Specialism: The Fifth Wrong Reason
This is the fifth in a series of posts responding to James Aston’s article in askGrapevineHR about establishing an in-house executive search function. He indicates that while the cost savings are attractive, there are six reasons to use search firms rather than set up an in-house function. He’s wrong on every one.
Aston indicates that “[m]ost line managers we meet say that they prefer working with search professionals who ‘get‘ what they do and what they need, rather than generalist HR colleagues who usually don’t.” He refers to the advantage that career search professionals have over HR generalists as “specialism” (yup, it’s a word; I checked).
Aston’s right in that hiring executives with a critical opening prefer to work with search subject matter experts rather than HR generalists. What he fails to recognize is that most in-house search professionals are not HR generalists, but rather have executive search firm backgrounds. Richard Pehlke, executive vice president and chief financial officer of Heidrick & Struggles (globally one of the largest retained firms) acknowledged the trend in the 2012 Q2 earnings call: “...we've seen some very high level partners go into client organizations of large scale.” Note that these are “very high level partners” --- i.e. professionals with executive search "specialism" that have gone in house and are now serving internal customers.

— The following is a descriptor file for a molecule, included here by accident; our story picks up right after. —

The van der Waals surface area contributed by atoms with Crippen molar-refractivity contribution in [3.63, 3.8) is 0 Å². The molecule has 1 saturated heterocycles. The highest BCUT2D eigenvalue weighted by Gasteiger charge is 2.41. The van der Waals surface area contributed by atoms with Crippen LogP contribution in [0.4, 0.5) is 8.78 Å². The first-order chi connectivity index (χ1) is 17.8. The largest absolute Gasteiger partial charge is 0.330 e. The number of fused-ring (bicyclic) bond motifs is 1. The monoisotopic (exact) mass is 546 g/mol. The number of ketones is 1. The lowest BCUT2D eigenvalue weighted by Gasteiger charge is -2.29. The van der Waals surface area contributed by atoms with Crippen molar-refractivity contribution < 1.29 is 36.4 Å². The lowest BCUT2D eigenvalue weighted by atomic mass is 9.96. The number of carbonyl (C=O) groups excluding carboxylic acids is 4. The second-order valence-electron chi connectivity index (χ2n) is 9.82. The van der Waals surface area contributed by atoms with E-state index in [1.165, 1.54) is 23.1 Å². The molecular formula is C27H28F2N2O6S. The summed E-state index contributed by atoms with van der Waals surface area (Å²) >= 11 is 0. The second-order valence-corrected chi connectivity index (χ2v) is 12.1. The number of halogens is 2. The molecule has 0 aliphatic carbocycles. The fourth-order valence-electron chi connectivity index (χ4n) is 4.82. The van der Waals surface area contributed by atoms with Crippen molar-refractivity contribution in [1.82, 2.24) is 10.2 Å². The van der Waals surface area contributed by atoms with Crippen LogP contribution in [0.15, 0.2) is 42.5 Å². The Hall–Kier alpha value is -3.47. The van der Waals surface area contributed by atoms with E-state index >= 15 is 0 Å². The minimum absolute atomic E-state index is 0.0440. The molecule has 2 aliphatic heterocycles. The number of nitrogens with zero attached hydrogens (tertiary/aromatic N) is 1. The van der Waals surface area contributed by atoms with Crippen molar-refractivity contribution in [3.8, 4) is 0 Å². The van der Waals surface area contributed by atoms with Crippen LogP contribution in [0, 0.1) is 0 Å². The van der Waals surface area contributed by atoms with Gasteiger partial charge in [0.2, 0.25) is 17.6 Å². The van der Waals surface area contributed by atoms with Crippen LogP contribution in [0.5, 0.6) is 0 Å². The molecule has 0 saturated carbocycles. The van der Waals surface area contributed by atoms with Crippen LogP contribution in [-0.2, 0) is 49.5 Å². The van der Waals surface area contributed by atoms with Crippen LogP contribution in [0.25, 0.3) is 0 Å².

It’s also noteworthy that the industry analysts monitoring the executive search market recognize the that the trends towards bringing search in-house is negatively impacting the earning for large search firms like Heidrick & Struggles. One can only imagine that it’s also impacting the small firms like Aston’s BIE Group.
Aston also asserts that “[e]ven though they [line managers] are mandated to use the in-house team, they find ways to go around it and use a search firm instead. This blows a gaping hole in the original projected cost-savings.” That is all true for newer in-house functions, but at those companies with mature functions (Nike, Microsoft, and Pfizer for example), this is not the case. As in-house functions mature, their hiring executives begin to realize that their in-house team better “...get[s] what they do and what they need...” than do search firm consultants. Once that recognition is made, those hiring executives consistently turn--by choice--to the in-house function for their critical hiring needs.